The Yes Woman: My unassuming mother saved my brother and me

My mother is remarkable. Which isn’t to say that we always get on

On mothers: ‘This woman has wiped your bottom. Of course she feels conflicted about your competence.’ Photograph: Thinkstock

On mothers: ‘This woman has wiped your bottom. Of course she feels conflicted about your competence.’ Photograph: Thinkstock

I’ve always been pretty close to my mother. She’s one of those quietly inspiring people who might not stand out on the street. At my mother’s age, women tend to be somewhat dismissed. They become increasingly invisible, and it’s easy to forget that these women possess beneath their skin the same mass of feeling and experience as everyone else; perhaps more. Each one has lived a varied life, even if only internally.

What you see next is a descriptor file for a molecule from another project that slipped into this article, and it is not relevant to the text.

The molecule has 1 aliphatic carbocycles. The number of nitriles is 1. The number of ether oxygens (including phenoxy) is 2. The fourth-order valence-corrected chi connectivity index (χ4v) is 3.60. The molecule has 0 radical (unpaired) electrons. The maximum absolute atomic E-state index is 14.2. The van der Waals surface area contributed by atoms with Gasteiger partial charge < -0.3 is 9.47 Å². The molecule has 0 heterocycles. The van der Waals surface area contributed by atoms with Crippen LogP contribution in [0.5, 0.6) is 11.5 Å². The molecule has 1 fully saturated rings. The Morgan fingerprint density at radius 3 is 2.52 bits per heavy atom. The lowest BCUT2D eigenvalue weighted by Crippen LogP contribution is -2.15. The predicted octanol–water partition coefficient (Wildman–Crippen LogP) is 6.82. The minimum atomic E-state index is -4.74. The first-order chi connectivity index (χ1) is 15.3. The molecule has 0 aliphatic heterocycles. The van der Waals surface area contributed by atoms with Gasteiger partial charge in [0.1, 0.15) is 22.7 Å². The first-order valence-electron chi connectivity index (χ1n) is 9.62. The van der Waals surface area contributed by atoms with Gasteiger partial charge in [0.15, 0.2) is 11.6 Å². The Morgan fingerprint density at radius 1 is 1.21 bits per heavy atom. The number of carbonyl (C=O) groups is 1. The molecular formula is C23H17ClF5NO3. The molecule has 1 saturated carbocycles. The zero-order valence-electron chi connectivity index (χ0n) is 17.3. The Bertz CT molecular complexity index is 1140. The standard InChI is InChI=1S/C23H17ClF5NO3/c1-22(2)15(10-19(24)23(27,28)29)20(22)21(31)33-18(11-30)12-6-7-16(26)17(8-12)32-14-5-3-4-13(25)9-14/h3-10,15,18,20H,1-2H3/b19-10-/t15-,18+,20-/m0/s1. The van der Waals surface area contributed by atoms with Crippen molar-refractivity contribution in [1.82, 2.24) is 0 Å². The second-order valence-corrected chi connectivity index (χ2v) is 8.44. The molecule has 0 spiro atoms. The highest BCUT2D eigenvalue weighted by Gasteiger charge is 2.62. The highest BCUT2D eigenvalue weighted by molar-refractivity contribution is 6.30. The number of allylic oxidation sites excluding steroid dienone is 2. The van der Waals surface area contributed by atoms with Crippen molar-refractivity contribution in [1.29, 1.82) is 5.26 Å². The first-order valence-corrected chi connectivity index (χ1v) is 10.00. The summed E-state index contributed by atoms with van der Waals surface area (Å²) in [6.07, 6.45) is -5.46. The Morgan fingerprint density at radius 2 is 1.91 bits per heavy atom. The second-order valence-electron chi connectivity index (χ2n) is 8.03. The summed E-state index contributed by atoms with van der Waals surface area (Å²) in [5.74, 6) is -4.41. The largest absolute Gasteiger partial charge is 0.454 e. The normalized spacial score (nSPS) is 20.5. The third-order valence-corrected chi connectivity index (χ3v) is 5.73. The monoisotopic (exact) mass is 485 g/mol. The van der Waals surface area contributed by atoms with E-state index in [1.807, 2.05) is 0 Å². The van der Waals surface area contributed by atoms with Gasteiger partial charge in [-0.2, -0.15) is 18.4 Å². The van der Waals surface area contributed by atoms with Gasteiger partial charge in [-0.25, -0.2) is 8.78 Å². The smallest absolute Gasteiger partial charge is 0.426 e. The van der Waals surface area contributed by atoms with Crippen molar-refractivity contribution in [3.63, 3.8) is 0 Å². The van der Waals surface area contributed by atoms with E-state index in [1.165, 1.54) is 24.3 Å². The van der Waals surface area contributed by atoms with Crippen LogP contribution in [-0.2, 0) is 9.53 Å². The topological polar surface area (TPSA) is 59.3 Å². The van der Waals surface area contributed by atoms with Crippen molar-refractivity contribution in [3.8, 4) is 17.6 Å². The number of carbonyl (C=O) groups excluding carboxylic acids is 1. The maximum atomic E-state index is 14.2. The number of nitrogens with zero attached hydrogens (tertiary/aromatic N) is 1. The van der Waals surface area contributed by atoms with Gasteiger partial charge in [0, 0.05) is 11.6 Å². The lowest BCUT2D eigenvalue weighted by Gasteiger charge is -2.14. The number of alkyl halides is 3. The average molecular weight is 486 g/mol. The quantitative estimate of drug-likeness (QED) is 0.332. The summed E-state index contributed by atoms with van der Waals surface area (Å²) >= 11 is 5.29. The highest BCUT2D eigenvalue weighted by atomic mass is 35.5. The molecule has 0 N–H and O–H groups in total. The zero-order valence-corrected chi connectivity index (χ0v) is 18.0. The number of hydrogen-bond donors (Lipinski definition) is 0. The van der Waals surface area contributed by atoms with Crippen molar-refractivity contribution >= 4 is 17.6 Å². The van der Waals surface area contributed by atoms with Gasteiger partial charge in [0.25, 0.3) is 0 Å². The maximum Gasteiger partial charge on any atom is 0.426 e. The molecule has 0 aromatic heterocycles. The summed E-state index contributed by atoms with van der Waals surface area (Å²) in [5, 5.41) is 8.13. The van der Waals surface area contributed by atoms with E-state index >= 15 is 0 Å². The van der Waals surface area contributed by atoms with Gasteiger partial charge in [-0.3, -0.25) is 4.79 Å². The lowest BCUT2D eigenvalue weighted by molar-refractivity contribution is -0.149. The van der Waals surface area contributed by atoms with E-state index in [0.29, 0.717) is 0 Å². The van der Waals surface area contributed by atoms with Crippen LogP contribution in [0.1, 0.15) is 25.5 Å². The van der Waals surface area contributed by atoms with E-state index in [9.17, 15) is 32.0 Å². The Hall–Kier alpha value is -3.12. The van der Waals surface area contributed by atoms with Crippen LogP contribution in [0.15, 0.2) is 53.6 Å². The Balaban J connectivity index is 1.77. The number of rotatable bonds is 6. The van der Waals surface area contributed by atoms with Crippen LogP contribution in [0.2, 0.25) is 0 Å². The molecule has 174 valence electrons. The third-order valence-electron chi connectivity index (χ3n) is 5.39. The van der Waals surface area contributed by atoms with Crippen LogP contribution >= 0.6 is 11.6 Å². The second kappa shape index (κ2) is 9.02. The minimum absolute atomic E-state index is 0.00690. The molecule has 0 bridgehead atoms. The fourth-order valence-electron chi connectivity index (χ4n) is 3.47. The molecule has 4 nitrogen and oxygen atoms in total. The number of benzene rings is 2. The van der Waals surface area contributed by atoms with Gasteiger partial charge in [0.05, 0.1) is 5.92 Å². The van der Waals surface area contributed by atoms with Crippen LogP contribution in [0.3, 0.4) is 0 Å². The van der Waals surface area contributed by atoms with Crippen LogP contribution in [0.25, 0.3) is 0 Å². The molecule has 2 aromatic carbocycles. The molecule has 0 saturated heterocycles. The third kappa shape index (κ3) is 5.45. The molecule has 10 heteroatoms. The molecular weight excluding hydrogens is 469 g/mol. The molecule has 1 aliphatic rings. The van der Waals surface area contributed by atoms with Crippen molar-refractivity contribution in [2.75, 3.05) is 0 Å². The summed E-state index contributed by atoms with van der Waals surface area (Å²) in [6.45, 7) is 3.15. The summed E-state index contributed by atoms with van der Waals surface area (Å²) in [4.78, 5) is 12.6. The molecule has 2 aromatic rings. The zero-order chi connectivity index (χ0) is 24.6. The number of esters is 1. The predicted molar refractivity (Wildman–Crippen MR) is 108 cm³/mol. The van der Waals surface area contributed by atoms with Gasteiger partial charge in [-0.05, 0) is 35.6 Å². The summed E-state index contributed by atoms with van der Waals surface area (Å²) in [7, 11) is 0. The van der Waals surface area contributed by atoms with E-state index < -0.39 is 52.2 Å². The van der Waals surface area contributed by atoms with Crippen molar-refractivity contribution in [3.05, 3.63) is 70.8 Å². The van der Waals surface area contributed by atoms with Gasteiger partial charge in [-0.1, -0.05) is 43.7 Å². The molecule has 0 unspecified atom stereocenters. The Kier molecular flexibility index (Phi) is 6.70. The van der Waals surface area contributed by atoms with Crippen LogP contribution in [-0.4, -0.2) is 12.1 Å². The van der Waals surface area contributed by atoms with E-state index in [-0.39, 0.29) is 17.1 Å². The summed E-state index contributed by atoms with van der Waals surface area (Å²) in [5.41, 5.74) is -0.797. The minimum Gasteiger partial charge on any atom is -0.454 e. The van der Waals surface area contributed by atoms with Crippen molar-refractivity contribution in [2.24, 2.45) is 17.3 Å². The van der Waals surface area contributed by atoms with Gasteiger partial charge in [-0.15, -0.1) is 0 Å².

My mother is a remarkable woman. I didn’t realise this fully until I was in my teens. To this day, she will speak pejoratively of her choices and her life, but she saved us, you see, my brother and me. Although she was raised to have very little self-belief, and she suffocated inside her marriage to my father, she managed to take us away. When I was just seven, despite the fact that she was terrified and had nothing, she took us away from him. She walked away and into a completely uncertain future without any support.

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